Published with Permission
By Julie Cerdas
After reading The Dan Riley School for a Girl as a college student, I knew I wanted to home school any future kids. Of course I was single at the time, but this thought stayed with me. When our daughter, now 4, was born, it became evident that she was a quick baby—she sat up, crawled, talked, and walked early and then picked up the alphabet on her own. By age 2 she was reading, and not because I was pushing it! By the time she was 2-1/2 she was determined to write. I don’t say this to boast but rather to drive home my next thought: How could we send her to preschool where she would be learning a letter, color, and number per week when she already knew all that? I remembered reading the aforementioned book and started to look for blogs and other books about homeschooling. My husband and I had many conversations and prayers and finally decided we would home school.
What I love about homeschooling is that it is ever evolving.
As you learn more about your children, you are better able to adapt your environment for them, enabling them to be even more successful. We started out with the Montessori method, which we love for preschool, but as Nadia became more and more academically capable and in need of more structure, we set up workboxes for her. We had tried workboxes the year before, but she hadn’t been ready. Now they have freed me up to work a bit with our 2-year-old son, Jeremy. Our workboxes are magazine boxes from IKEA, set up on our Expedit bookshelf. Nadia has a tall desk with lots of space to spread out. She only recently got this desk; prior to this, the children had a child-sized table, which is now in the playroom for crafting. Use of the adult-sized desk protects her from the distraction of Jeremy’s invasive curiosity about her schoolwork.
Currently, because my daughter should only be in K4 (we don’t have to report to the state yet) but is doing second-grade level work, and because my son is only 2, we have a very loose schedule. On a good day, we move into our Montessori schoolroom right after breakfast to do calendar-related activities and read our Five in a Row book. After our Five in a Row discussion or activity, Nadia starts on her workbox activities while I give Jeremy Montessori presentations. Nadia is enjoying the workboxes and specifically loves to move the numbers from the boxes to the accountability strip. Her favorite resource is her Wordly Wise 3000 vocabulary workbook. In her free time, Nadia spends a lot of time using the writing center and writing sentences and short stories and drawing pictures or tracing shells from our collection.
My son prefers to wander around in the practical life area, spooning and tweezing objects and doing puzzles. Both children adore being read to. I read aloud to them a lot, choosing books from the reading lists at Sonlight, Ambleside Online, My Father’s World, Living Books Curriculum, and a great book I just purchased called Read for the Heart by Sarah Clarkson. I also recently took an online course called Playful Learning Spaces E-Course, which has greatly influenced how I place materials in the schoolroom and elsewhere in the house.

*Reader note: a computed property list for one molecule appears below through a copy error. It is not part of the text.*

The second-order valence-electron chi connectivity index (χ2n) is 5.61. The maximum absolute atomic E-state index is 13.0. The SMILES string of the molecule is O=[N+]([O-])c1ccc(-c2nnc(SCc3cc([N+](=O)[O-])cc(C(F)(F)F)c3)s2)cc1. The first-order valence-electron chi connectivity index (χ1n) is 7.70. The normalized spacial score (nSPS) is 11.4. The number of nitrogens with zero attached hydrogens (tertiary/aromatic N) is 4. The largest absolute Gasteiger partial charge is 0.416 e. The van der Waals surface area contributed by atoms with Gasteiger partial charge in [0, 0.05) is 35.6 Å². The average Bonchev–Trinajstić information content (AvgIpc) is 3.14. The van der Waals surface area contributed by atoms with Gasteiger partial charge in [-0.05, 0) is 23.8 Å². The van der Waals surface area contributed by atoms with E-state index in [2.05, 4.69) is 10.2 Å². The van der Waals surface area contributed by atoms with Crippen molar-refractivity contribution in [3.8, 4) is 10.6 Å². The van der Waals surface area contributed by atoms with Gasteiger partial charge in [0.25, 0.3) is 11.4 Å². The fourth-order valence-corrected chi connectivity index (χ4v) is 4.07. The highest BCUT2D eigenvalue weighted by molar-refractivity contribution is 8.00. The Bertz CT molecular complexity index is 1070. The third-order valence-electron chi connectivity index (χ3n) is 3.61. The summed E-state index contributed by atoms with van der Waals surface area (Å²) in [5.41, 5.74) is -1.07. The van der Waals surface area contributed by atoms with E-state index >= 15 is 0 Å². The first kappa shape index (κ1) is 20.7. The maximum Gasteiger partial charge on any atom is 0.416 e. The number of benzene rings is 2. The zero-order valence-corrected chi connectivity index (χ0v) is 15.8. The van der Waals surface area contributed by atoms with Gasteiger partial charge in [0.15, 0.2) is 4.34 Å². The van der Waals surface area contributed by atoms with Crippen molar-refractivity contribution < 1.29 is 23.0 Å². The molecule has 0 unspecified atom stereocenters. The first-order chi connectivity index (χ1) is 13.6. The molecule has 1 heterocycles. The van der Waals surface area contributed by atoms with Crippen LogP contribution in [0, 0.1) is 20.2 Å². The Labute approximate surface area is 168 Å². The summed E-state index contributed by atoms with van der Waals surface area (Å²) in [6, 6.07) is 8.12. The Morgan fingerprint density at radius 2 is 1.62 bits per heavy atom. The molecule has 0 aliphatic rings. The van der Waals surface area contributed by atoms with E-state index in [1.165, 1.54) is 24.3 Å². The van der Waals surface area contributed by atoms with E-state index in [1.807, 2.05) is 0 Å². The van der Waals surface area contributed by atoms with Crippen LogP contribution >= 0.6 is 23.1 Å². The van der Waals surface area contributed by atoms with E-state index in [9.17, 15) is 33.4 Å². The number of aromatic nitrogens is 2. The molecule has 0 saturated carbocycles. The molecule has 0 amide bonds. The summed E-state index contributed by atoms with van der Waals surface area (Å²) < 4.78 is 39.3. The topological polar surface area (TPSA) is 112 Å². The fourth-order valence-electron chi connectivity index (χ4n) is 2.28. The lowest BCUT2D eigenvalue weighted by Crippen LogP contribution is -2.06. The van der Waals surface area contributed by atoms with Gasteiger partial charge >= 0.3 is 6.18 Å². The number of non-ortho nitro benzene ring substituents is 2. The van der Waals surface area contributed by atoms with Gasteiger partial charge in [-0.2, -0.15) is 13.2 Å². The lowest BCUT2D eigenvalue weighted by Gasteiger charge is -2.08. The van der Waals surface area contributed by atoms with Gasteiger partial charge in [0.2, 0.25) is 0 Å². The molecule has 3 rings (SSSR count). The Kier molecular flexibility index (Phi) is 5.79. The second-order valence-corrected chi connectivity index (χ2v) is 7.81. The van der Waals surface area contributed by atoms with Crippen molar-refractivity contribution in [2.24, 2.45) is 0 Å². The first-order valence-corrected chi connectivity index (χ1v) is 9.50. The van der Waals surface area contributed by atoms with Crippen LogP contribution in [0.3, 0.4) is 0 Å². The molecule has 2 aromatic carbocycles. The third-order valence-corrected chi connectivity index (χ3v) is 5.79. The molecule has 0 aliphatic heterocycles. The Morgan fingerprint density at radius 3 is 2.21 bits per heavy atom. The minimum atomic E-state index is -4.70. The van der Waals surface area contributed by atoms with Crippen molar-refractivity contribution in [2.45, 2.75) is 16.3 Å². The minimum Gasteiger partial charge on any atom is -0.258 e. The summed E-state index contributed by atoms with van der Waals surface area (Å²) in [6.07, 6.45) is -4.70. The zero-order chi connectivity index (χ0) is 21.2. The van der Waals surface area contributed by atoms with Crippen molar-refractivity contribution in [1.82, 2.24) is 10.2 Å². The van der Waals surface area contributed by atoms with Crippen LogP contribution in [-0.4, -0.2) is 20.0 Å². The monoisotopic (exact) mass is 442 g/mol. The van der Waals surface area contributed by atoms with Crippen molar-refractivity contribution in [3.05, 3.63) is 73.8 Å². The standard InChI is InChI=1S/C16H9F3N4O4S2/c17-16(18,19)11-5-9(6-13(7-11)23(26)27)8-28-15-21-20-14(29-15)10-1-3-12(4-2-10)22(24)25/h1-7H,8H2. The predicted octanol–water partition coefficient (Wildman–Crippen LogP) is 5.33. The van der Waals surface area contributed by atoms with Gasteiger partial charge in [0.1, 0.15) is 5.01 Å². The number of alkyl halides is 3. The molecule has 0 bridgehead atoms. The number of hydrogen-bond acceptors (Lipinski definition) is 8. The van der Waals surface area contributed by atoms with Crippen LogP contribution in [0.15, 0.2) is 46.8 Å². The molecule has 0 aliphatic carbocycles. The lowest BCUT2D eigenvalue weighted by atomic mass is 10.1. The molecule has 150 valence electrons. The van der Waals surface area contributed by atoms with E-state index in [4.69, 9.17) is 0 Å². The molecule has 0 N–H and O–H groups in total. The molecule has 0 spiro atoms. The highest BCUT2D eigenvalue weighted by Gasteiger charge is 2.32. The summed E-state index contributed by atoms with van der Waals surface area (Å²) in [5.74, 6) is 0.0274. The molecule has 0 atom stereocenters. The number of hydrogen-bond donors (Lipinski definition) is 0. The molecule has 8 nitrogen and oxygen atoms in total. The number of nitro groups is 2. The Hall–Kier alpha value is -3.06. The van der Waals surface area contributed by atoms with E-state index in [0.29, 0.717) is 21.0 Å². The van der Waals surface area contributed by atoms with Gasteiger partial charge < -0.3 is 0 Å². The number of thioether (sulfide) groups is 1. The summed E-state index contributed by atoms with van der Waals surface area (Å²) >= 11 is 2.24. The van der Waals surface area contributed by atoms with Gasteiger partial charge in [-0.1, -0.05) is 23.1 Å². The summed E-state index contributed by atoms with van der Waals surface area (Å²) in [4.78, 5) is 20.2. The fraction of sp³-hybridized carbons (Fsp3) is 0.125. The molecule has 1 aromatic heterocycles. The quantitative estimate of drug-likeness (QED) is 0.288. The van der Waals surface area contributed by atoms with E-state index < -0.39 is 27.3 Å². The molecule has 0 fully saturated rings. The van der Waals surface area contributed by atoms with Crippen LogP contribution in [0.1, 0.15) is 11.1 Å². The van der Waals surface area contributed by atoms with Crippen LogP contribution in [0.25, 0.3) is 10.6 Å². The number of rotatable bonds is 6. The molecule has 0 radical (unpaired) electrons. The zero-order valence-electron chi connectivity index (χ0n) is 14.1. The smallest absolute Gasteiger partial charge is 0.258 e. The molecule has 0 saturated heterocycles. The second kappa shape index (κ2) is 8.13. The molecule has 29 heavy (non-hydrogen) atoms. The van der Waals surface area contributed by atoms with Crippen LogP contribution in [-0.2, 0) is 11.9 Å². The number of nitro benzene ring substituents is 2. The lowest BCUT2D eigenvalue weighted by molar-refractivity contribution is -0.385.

Although we do Montessori for preschool, we also do Classical Conversations once a week and are moving toward a more Charlotte Mason and Classical model of learning. We are definitely an eclectic home school, utilizing the parts of various models that resonate with us most.
My husband, Javier, is very supportive and has given me the full responsibility of choosing curricula and materials. I try to spend the least money possible but am glad to have the freedom and ability to choose what I feel led to use. I also used to have the full responsibility of teaching, but recently Javier has taken over the Bible reading and is leading the children in prayer more as well. I hope that soon we will be able to carve out a bit of time for him to do formal Spanish lessons with the children. In the meantime, I am thankful for all the evenings he bathes the kids, reads bedtime stories, and does dishes, because I do a lot of my preparing and planning in the evening.
I think the planning is my biggest challenge with homeschooling. There are so many ideas out there and so many great curricula from which to choose. It is certainly overwhelming, to say the least. The best advice I have ever received is to find the curriculum that works and that you like and then stop looking! It’s just too easy to want to switch all the time!
There is great encouragement to be had from forums and other homeschooling parents. My Classical Conversations community is fabulous, and our family has made some fantastic friends there. My daily devotional time and prayer for strength and patience certainly help too. My greatest encouragement comes from seeing and being with my children all day. Seeing their excitement about the books we read and the activities we do and being witness to their growing love of God strengthens me and keeps me going. I love my children so very much and am delighted that I get to spend more time with them growing up through homeschooling. I wouldn’t have it any other way.
Julie Cerdas was born in Quebec, Canada, and now lives in the southeastern United States. She loves God, her handsome husband, her two beautiful children, and taking walks in the woods. Julie blogs about home education at The Adventures of Bear (theadventuresofbear.blogspot.com).
Copyright 2012, used with permission. All rights reserved by author. Originally appeared in the February 2012 issue of The Old Schoolhouse® Magazine, the family education magazine. Read the magazine free atwww.TOSMagazine.com or read it on the go and download the freeTOS Apps to read the magazine on your Kindle Fire or Apple or Android devices.